AG Coakley Urges Supreme Court to Recognize Disparate Impact Claims Under Fair Housing Act
AG Highlights Enforcement Actions Against Mortgage Companies to Combat Discriminatory Lending Practices
BOSTON – Arguing that individuals and businesses involved in the renting or selling of homes and other real-estate transactions must be held accountable for the discriminatory effects of their policies and practices, Attorney General Martha Coakley has filed a brief in the U.S. Supreme Court urging it to recognize disparate impact claims under the federal Fair Housing Act (FHA). The brief was joined by 11 states including California, Connecticut, Delaware, Hawaii, Illinois, New Mexico, New York, Oregon, Utah, Vermont, and Washington.
“Disparate impact claims are an important tool used to eliminate discrimination in the housing market, one of the primary principles of the Fair Housing Act,” AG Coakley said. “The Court has already recognized disparate impact claims under many civil rights statutes, and we urge the Court to do the same with the FHA.”
The brief was submitted in the case of Township of Mount Holly v. Mt. Holly Gardens Citizens in Action, Inc., which is scheduled for argument on December 4, 2013.
The brief highlights the experience of Massachusetts and other states in pursuing disparate impact claims against banks and mortgage companies such as Option One, Countrywide, and Wells Fargo that made high-risk subprime home mortgage loans to distressed minority borrowers.
A disparate impact claim may be pursued when a policy that appears to be objective or neutral leads to results that disproportionately affect a protected group. For instance, the cases involving the subprime lenders challenged facially neutral policies that in actuality caused African-American and Hispanic borrowers to pay hundreds, if not thousands, of dollars more for their loans than comparable white borrowers.
The brief argues that allowing disparate impact claims as an enforcement tool used to root out various forms of discrimination is critical to maintaining equal access to housing.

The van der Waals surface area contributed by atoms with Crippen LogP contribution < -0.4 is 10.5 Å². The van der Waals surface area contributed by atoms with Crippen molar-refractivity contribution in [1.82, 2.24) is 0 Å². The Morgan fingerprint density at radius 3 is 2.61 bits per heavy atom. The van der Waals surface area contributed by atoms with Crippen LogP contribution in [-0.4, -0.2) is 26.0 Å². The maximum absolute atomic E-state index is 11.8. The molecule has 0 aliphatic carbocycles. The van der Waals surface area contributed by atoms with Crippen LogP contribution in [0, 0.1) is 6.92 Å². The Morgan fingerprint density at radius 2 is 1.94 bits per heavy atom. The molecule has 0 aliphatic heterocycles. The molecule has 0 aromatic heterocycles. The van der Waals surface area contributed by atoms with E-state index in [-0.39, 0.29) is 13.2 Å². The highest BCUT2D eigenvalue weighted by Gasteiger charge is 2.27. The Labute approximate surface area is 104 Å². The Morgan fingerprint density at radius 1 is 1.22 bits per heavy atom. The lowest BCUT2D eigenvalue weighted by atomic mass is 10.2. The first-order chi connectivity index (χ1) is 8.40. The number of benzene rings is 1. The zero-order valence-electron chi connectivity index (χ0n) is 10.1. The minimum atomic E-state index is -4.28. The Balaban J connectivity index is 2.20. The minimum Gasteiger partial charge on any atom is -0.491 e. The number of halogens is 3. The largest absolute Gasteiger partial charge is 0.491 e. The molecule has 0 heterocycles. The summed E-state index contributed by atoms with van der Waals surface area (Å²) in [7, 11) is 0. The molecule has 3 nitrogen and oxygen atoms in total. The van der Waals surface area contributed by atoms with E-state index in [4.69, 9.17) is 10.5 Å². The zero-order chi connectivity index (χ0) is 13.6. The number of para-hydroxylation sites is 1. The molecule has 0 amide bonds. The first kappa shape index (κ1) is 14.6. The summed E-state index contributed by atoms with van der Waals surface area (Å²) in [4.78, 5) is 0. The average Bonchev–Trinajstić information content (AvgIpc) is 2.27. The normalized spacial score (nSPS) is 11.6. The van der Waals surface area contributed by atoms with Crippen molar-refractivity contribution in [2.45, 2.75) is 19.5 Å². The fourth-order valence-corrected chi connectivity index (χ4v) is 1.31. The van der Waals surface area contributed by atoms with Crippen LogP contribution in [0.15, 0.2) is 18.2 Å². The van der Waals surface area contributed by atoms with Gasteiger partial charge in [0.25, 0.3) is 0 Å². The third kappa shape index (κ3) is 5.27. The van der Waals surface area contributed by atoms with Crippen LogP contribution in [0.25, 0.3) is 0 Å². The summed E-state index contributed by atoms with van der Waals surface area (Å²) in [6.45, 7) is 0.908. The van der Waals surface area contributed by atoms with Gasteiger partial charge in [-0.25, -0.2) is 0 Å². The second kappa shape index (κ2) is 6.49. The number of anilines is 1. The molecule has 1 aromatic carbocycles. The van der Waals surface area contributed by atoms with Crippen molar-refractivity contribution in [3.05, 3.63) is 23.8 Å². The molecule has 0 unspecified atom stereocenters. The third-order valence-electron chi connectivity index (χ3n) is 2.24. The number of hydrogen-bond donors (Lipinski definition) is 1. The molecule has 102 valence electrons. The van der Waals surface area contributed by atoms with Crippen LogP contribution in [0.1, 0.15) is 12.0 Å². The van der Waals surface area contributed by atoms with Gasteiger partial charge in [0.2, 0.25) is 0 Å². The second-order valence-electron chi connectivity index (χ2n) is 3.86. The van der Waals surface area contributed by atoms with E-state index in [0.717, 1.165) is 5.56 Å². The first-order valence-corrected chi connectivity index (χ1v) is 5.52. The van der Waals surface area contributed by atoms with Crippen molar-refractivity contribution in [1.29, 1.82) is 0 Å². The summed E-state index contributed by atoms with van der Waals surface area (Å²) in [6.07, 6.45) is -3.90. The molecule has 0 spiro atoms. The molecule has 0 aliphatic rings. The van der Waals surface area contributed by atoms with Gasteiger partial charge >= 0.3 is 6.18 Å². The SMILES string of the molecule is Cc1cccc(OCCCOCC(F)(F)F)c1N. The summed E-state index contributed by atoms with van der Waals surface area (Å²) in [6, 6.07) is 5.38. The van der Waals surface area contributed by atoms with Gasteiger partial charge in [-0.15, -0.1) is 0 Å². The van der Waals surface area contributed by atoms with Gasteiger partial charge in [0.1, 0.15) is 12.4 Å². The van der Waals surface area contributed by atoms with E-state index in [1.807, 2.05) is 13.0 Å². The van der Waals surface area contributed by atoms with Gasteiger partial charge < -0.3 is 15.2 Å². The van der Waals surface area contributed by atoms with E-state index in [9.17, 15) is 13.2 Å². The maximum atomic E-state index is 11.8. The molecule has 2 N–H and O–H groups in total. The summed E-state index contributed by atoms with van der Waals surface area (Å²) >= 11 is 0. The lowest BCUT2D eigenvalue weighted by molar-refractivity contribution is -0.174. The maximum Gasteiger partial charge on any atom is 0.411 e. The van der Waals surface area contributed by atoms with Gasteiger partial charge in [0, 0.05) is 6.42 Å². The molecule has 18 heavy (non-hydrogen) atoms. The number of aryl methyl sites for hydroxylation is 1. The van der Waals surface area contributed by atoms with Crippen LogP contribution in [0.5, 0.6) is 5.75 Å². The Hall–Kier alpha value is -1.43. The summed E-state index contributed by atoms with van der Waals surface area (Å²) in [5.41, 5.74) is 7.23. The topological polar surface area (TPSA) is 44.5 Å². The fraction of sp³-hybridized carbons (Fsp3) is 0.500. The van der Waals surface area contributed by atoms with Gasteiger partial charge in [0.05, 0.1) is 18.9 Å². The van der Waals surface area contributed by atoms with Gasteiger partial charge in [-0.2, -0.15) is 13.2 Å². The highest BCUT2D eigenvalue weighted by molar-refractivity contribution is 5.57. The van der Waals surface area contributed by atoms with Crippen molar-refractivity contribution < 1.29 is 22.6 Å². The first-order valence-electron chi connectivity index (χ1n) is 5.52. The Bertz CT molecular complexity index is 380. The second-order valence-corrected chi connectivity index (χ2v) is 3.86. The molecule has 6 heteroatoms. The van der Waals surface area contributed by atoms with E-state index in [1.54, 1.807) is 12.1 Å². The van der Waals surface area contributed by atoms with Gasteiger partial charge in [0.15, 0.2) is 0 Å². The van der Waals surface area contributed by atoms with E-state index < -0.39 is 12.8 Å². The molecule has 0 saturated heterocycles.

The brief also states that “not all adverse housing outcomes, or all causes of residential segregation, can be remedied through litigation. But enforcement actions under the FHA and similar state laws are critical to combating discrimination and its pernicious effects. Disparate impact claims are needed to bridge the gap between the direct forms of discrimination provable through a disparate treatment framework, and more subtle forms of discrimination characterized by concealed or subconscious bias—all of which continue to operate in and shape housing markets.”
In January 2012, AG Coakley filed a similar brief with the U.S Supreme Court in the case of Magner v. Gallagher, which was ultimately dismissed before being heard.
The FHA was enacted in 1968, and amended in 1988. It protects individuals from discrimination in the sale and rental of housing as well as other housing-related transactions on the basis of race, color, gender, national origin, disability, religion, and familial status. The AG’s Office vigorously prosecutes violations of the FHA as well as the state’s housing discrimination law.
Assistant Attorneys General Genevieve Nadeau, Melissa Swindel, and Jonathan Miller, all of the Attorney General’s Civil Rights Division, assisted in the drafting of the AG’s Brief.